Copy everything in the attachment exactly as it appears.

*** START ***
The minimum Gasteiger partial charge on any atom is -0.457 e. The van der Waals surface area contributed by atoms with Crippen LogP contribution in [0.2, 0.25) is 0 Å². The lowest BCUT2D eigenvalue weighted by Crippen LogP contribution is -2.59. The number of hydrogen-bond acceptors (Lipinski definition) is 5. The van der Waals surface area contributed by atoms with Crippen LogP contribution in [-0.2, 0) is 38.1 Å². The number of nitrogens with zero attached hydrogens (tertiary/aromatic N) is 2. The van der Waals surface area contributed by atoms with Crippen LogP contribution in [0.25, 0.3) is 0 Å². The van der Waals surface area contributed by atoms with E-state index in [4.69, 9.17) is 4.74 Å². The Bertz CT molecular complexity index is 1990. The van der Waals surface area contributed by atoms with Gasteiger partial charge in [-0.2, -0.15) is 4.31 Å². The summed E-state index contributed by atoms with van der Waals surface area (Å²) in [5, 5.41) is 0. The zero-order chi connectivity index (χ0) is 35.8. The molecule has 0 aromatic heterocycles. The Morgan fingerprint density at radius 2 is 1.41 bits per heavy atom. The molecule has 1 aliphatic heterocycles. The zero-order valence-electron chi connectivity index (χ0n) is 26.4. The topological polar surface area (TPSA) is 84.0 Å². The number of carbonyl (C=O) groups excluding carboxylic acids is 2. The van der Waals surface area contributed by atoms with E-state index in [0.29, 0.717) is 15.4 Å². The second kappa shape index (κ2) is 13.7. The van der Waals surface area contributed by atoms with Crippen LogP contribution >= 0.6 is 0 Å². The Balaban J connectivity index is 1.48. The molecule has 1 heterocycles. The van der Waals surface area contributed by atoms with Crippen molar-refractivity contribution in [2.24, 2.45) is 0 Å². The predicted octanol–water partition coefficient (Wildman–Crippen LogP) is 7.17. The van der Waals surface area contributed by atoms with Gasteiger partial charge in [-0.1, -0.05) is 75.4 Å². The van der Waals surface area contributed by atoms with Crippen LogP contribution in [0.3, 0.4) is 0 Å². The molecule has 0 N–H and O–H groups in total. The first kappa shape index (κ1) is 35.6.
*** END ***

The minimum Gasteiger partial charge on any atom is -0.457 e. The van der Waals surface area contributed by atoms with Crippen LogP contribution in [0.2, 0.25) is 0 Å². The lowest BCUT2D eigenvalue weighted by Crippen LogP contribution is -2.59. The number of hydrogen-bond acceptors (Lipinski definition) is 5. The van der Waals surface area contributed by atoms with Crippen LogP contribution in [-0.2, 0) is 38.1 Å². The number of nitrogens with zero attached hydrogens (tertiary/aromatic N) is 2. The van der Waals surface area contributed by atoms with Crippen LogP contribution in [0.25, 0.3) is 0 Å². The van der Waals surface area contributed by atoms with E-state index in [4.69, 9.17) is 4.74 Å². The Bertz CT molecular complexity index is 1990. The van der Waals surface area contributed by atoms with Gasteiger partial charge in [-0.2, -0.15) is 4.31 Å². The summed E-state index contributed by atoms with van der Waals surface area (Å²) in [5, 5.41) is 0. The zero-order chi connectivity index (χ0) is 35.8. The molecule has 0 aromatic heterocycles. The Morgan fingerprint density at radius 2 is 1.41 bits per heavy atom. The molecule has 1 aliphatic heterocycles. The zero-order valence-electron chi connectivity index (χ0n) is 26.4. The topological polar surface area (TPSA) is 84.0 Å². The number of carbonyl (C=O) groups excluding carboxylic acids is 2. The van der Waals surface area contributed by atoms with E-state index in [0.29, 0.717) is 15.4 Å². The second kappa shape index (κ2) is 13.7. The van der Waals surface area contributed by atoms with Crippen LogP contribution >= 0.6 is 0 Å². The Balaban J connectivity index is 1.48. The molecule has 1 heterocycles. The van der Waals surface area contributed by atoms with Crippen molar-refractivity contribution in [2.24, 2.45) is 0 Å². The predicted octanol–water partition coefficient (Wildman–Crippen LogP) is 7.17. The van der Waals surface area contributed by atoms with Gasteiger partial charge in [-0.1, -0.05) is 75.4 Å². The van der Waals surface area contributed by atoms with Crippen LogP contribution in [0.3, 0.4) is 0 Å². The molecule has 0 N–H and O–H groups in total. The first kappa shape index (κ1) is 35.6.